Thus, we obtain the expression of $\beta(t)$ as $\beta(t)=\frac{\phi_{2}(1)}{\phi_{1}(t)}$, where $\phi_{1}(t) \neq 0$ and $a \leq \beta(t) \leq b$.
Now, to satisfy the Generalized LegendreClebsch Condition [14, 15] for singular control to be optimal, we need, $\frac{\partial}{\partial \beta}\left[\frac{d^{2}}{d t^{2}}\left(\frac{\partial H}{\partial \beta}\right)\right]>0$, i.e., $\phi_{1}(t)>0 .$ Hence the control is optimal when $\phi_{1}(t)>0$ and $a \leq \beta(t) \leq b$.
We have estimated the normalized parameter values using several papers and news reports [1619] and provide them in the Table 1. Here, the dimension of $r_{1}, r_{2}, \alpha, \beta$ and $\mu$ is $\frac{1}{[\text { Time }]}$ and k_{1}, k_{2} are dimensionless parameters.
Table 1. Normalized parameter values
Parameters 
Normalized values 
$r_{1}$ 
0.1 
$k_{1}$ 
0.85 
$r_{2}$ 
0.08 
$k_{2}$ 
0.045 
$\alpha$ 
0.0047 
$\beta$ 
0.65 
$\mu$ 
0.0014 
Using these values, we have plotted the graphs of h_{1}, h_{2} and C with respect to time t (taken in months), taking the normalized initial values h_{1}(0)=0.09, h_{2}(0)=0.0083 and C(0)=0.0017 with the help of Wolfram Mathematica, as shown in Figure 2.
During the period of total Lockdown, the temples, as well as the barbershops, were closed and no collections were made. So if we neglect the small amount of wastage of hair then there must be a shift from the population category h_{1} to category h_{2} population due to continuous hair growth. Now, we consider that during the period of lockdown there is a 20% increment on the normalized initial value of h_{2} in every 100 days as provided in the following Table 2. Based on this assumption we have plotted the graph of h_{2} with respect to time t (taken in months) in Figure 3, taking all other normalized initial conditions and parameter values to be identical as before. From Figure 3 we see that due to the Lockdown effect population of h_{2} increases.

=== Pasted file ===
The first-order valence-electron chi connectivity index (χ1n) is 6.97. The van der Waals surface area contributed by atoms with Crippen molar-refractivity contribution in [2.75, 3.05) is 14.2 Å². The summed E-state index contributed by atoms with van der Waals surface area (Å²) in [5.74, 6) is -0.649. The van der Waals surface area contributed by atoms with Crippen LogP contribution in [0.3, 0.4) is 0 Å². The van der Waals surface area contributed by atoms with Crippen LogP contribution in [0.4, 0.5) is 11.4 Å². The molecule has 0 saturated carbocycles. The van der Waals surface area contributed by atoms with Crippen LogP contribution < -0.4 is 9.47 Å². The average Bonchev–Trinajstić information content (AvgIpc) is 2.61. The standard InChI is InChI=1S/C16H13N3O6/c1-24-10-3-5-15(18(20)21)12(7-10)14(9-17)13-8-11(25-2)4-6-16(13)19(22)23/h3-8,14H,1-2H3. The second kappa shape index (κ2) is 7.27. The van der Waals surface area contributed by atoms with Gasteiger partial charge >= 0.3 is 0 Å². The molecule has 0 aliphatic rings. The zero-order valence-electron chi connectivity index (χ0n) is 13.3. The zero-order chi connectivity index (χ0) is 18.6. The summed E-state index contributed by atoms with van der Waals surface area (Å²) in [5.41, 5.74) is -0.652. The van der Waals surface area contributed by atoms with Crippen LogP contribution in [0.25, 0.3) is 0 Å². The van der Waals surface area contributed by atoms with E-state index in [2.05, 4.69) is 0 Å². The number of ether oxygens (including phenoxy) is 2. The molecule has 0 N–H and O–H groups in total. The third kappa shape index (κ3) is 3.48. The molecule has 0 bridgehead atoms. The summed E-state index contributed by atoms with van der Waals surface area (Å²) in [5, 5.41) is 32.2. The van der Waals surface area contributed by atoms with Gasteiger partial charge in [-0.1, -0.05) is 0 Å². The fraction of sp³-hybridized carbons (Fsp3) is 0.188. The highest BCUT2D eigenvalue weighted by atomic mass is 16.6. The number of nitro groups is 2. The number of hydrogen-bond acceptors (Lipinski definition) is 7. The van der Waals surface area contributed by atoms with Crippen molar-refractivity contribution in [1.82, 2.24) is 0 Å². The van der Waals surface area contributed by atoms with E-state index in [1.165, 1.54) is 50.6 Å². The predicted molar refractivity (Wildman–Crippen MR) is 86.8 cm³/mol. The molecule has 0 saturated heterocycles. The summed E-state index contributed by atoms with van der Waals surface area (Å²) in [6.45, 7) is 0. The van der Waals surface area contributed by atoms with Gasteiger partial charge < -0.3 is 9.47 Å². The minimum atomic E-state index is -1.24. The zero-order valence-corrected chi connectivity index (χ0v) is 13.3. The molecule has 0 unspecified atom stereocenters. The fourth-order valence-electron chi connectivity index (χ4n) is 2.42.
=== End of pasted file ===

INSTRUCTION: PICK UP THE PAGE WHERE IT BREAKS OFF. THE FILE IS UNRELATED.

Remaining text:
Table 2. Change in normalized initial value of h_{2} due to the Lockdown effect
Lockdown in days